Now Microsoft has partnered with the NSA to solve this problem. The Xbox One (now more commonly known as the XBone or XB1) has been designed from the ground up to spy on people in their own homes.

    The XBone comes with a so-called Kinect sensor block. This block contains ordinary and infra-red high definition cameras. It also includes a 'depth processing' system that can easily extract Humans from the background, and apply a skeletal recognition algorithm to track body movement and shape (say when people are having sex). The final sensor is a microphone array that can clearly pick-up the conservations of multiple people in the room (and frequently, adjoining rooms as well).

    While the XBone is receiving mains power, the Kinect is fully functioning and processing input. It CANNOT be switched off. If it suffers ANY hardware fault, the console immediately stops working. If the cameras are set facing the wall, or taped over, the console pesters the user to re-calibrate the Kinect.

    All software developers (games and apps) must, at the very least, include code to request user calibration of Kinect, even if the app/game doesn't use Kinect features to any significant degree. All game/app interfaces MUST be Kinect aware (allow Kinect gestures to replace input from the controllers). At no time is the user allowed to think non-Kinect use of the console is normal.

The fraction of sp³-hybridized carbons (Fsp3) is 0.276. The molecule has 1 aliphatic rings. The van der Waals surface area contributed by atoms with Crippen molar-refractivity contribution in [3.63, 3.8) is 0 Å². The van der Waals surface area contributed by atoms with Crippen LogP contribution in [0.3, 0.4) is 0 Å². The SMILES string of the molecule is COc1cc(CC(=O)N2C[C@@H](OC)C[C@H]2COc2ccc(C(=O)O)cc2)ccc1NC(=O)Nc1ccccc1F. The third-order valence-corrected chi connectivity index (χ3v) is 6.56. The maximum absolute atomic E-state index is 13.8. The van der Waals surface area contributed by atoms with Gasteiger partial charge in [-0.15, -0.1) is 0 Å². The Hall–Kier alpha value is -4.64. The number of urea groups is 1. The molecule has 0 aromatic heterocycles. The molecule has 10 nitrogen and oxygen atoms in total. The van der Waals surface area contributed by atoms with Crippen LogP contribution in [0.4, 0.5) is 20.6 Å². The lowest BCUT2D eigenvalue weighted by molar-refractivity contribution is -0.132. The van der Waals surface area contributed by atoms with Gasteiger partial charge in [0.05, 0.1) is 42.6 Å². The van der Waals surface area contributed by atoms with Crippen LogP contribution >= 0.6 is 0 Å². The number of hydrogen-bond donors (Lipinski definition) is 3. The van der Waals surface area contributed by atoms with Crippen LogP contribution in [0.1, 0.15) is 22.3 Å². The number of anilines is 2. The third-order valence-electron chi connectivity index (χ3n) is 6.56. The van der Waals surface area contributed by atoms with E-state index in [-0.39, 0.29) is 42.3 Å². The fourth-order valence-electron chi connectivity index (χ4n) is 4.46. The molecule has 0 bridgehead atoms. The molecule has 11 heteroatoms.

Microsoft dedicates at least 1/4 of XBone's hardware resources to processing the data produced by the Kinect sensor system. These resources CANNOT be re-assigned to, say, a AAA high-graphic intensive game. The hardware available to Kinect includes real-time video-compression and encryption.

    By default (and this CANNOT be disabled by the user) the Kinect is set to constantly monitor each new person who enters the room (and the times). A full face photograph is taken of each new person. This data is uploaded to remote servers on the Internet at least once each 24 hour period. While the Internet connection is off, this data is stored in a dedicated area of the HDD as an encrypted group of files, for later uploading.

    All Internet connected XBones can be remotely programmed with a list of 'trigger' events that trigger against various data conditions recognised by the Kinect sensors. The triggers can include things like gunshots, a male shouting at a female, a given person entering the room, or people in the room moving in a particular way. When any trigger condition occurs, the console can begin streaming video data from the Kinect to either the HDD (for later uploading) or to a remote Internet server if the Internet is currently connected.